'The Soul selects her own Society' by Emily Dickinson
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The Soul selects her own Society-
Then-shuts the Door-
To her divine Majority-
Present no more-Unmoved-she notes the Chariots-pausing-
At her low Gate-
Unmoved-an Emperor be kneeling
Upon her Mat-I've known her-from an ample nation-
Then-close the Valves of her attention-
Editor 1 Interpretation
The Soul selects her own Society - An Analysis
Emily Dickinson's "The Soul selects her own Society" is a remarkable poem that speaks to the human experience on a deep and intimate level. This literary masterpiece examines a universal theme that is relevant to all of us - the power of choice. The poem explores the idea that we, as individuals, have the power to choose who we allow into our lives and who we exclude. In this literary criticism and interpretation, we will explore the poem's use of language, form and structure, as well as its themes and motifs.
The use of language in this poem is striking. Dickinson employs simple, yet powerful language that is highly evocative. The poem's opening line, "The Soul selects her own Society" sets the tone for the entire poem. The word "soul" immediately draws the reader's attention and suggests that this is a poem about something profound and deeply personal.
Throughout the poem, Dickinson uses rich, sensory language to create vivid images in the reader's mind. For example, in the second stanza, she writes, "Then — shuts the Door — / To her divine Majority," which creates a sense of finality and definitiveness. The image of a door closing is a powerful one, and it suggests that the soul is making a deliberate choice to exclude certain people or experiences from its life.
Another example of Dickinson's use of powerful imagery can be found in the third stanza, where she writes, "Unmoved — she notes the Chariots — pausing — / At her low Gate —." The image of chariots pausing at a gate is a striking one, and it suggests that the soul is in a position of power and authority. This reinforces the idea that the soul is in control of its own destiny and that it has the power to choose who it allows into its life.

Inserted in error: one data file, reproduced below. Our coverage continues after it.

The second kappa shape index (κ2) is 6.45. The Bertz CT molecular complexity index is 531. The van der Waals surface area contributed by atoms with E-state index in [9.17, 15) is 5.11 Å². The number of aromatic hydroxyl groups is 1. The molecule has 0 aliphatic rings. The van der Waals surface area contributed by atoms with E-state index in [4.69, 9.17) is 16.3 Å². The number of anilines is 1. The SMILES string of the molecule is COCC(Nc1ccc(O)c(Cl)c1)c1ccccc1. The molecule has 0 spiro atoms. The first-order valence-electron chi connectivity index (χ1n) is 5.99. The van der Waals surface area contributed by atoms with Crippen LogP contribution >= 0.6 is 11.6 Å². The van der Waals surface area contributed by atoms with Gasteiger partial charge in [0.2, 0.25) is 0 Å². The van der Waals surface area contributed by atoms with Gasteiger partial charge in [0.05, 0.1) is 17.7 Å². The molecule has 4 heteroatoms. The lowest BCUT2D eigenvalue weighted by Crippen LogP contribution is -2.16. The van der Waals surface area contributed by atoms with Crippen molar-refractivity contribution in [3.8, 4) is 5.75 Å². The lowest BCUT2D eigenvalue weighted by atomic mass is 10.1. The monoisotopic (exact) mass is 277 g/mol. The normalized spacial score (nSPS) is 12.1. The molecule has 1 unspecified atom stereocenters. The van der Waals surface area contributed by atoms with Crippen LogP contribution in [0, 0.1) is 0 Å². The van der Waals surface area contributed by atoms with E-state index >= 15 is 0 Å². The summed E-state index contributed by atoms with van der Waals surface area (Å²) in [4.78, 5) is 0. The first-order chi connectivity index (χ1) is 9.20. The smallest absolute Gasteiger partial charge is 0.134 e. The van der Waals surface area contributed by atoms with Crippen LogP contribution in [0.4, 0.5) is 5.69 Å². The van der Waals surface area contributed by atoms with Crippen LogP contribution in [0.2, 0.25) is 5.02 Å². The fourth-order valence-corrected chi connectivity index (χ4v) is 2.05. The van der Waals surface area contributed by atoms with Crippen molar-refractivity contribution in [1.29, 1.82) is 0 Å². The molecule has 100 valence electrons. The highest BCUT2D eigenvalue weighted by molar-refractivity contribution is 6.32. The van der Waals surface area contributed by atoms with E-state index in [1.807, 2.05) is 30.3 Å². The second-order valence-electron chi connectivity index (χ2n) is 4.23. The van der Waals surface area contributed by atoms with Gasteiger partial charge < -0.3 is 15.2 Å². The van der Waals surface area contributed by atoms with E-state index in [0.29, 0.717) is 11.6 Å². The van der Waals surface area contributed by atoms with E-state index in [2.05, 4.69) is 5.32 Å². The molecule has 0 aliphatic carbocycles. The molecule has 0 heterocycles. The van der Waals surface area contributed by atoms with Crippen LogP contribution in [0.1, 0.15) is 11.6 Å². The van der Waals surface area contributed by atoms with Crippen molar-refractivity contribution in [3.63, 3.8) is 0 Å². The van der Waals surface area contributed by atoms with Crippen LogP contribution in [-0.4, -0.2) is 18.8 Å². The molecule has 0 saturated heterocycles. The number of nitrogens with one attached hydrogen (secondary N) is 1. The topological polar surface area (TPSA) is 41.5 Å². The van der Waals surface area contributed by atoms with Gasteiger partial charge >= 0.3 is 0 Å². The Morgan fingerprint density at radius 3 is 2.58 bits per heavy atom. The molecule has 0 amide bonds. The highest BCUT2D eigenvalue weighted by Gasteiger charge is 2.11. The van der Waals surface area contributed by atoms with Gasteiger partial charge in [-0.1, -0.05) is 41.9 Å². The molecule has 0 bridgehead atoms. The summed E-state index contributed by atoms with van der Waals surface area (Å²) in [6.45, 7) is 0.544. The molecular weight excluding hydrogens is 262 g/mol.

Form and Structure
The form and structure of this poem are also noteworthy. Dickinson employs a tight, concise structure that emphasizes the poem's central themes. The poem is composed of three stanzas, each containing four lines. The use of short, simple lines gives the poem a sense of urgency and immediacy.
Additionally, the poem's rhyme scheme is highly structured. Each stanza follows an ABAB rhyme scheme, with the second and fourth lines rhyming with each other. This rhyme scheme creates a sense of unity and symmetry, which reinforces the idea that the soul is making a deliberate and purposeful choice.
Themes and Motifs
The central theme of this poem is the power of choice. Dickinson explores the idea that we, as individuals, have the power to choose who we allow into our lives and who we exclude. The soul is presented as a powerful entity that is in control of its own destiny.
Another important theme in this poem is the idea of exclusivity. The soul selects only a chosen few to be a part of its society, and it excludes all others. This reinforces the idea that the soul is in control of its own destiny and that it has the power to determine who is worthy of its attention and affection.
The poem also explores the idea of divine choice. The soul is presented as a divine entity that is making a choice based on its own judgment and intuition. This reinforces the idea that the soul is in control of its own destiny and that it is guided by a higher power.
Emily Dickinson's "The Soul selects her own Society" is a powerful and evocative poem that explores the themes of choice, exclusivity, and divine intervention. Through her use of rich, sensory language, tight form and structure, and powerful themes and motifs, Dickinson creates a work of art that speaks to the human experience on a deep and intimate level. This poem is a testament to the power of language and poetry to capture the complexity of the human experience and to illuminate the universal truths that bind us all together.